Perl Presentation

Discussion in 'Perl Misc' started by Ali Shirvani, Nov 4, 2008.

  1. Ali Shirvani

    Ali Shirvani Guest

    Hi all,
    I'm a student of computer engineering, and I want to have a talk on
    Perl for *Programming Languages Course*. Is there any resource that
    specified the concepts of programming language theory that Perl based
    on them?

    Thanks,
    --
    Shirvani Ali
    Ali Shirvani, Nov 4, 2008
    #1
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  2. Ali Shirvani <> wrote:

    > I'm a student of computer engineering, and I want to have a talk on
    > Perl for *Programming Languages Course*. Is there any resource that
    > specified the concepts of programming language theory that Perl based
    > on them?



    What is unique about Perl are its concepts of *natural* language theory:

    http://www.wall.org/~larry/natural.html


    --
    Tad McClellan
    email: perl -le "print scalar reverse qq/moc.noitatibaher\100cmdat/"
    Tad J McClellan, Nov 4, 2008
    #2
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  3. Ali Shirvani

    cartercc Guest

    On Nov 4, 6:59 am, Ali Shirvani <> wrote:
    > Hi all,
    > I'm a student of computer engineering, and I want to have a talk on
    > Perl for *Programming Languages Course*. Is there any resource that
    > specified the concepts of programming language theory that Perl based
    > on them?
    >
    > Thanks,
    > --
    > Shirvani Ali


    Shirvani --

    There is an absolute wealth on Perl online. I don't really think that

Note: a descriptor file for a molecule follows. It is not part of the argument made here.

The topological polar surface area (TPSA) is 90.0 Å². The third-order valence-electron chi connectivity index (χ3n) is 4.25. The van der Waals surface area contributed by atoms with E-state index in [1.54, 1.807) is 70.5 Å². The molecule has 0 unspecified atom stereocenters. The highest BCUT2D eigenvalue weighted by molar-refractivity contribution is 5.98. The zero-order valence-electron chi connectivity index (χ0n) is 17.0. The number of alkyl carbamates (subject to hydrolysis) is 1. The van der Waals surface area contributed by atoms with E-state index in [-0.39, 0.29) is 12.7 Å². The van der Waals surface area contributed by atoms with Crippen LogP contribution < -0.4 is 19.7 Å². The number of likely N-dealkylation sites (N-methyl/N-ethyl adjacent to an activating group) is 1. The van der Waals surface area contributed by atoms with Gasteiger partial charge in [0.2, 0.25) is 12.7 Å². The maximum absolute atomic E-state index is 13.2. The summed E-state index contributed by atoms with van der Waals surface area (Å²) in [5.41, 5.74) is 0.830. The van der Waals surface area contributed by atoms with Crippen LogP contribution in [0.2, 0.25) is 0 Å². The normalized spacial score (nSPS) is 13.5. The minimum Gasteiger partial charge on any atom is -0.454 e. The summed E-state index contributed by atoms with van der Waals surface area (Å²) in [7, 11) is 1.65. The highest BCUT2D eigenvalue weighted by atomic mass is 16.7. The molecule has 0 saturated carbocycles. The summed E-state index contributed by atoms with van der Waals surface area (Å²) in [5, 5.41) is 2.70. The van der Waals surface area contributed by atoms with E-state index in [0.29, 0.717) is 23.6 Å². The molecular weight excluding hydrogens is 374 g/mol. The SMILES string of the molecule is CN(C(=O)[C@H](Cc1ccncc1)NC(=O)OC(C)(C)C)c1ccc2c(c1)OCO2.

your objective is achievable, but don't take this in a negative sense.
    I am a database manager for a large public university, and I use Perl
    on a daily basis to produce reports that can't be touched by any
    database. I also have an advanced degree in SW and will finish my PhD
    in SW next year (I hope) and can tell you from experience that Perl
    and academics do not mix.

    If you have a paper or presentation for a course, that's probably
    about a ten page paper or a 15 minute presentation, which is very
    limited to discuss any topic, much less a topic as big as Perl. I
    would NOT focus on the technical or the computer science aspects of
    Perl. Instead, I would focus on the practical aspects. After all, PERL
    stands for PRACTICAL Extraction and Reporting Language.

    Look at CPAN. Pick half a dozen different topics. You might consider
    database, XML, networking, interface with Microsoft applications, CGI,
    bioinformatics, text processing, etc. Talk about how Perl lends itself
    to very different types of problems, and talk about the vast number of
    modules that have been developed to solve these problems with Perl.
    Use the source code for one to illustrate what you mean.

    For filler, you can talk briefly about the history of Perl, or you can
    talk about the variety of open employment positions that mention Perl
    (search dice.com).

    CC
    cartercc, Nov 4, 2008
    #3
  4. Ali Shirvani wrote:
    > Hi all,
    > I'm a student of computer engineering, and I want to have a talk on
    > Perl for *Programming Languages Course*. Is there any resource that
    > specified the concepts of programming language theory that Perl based
    > on them?


    I'd read the presentations that Larry Wall gave on the "State of the
    Onion". See "Culture" in http://www.wall.org/~larry/perl.html

    Actually this is good advice regardless of the question. It is always
    pleasant to be entertained whilst being educated.

    --
    RGB
    RedGrittyBrick, Nov 4, 2008
    #4
  5. >>>>> "cc" == cartercc <> writes:

    cc> I also have an advanced degree in SW and will finish my PhD in
    cc> SW next year (I hope) and can tell you from experience that Perl
    cc> and academics do not mix.

    I expect the numerous academics who actually use Perl (Damian Conway,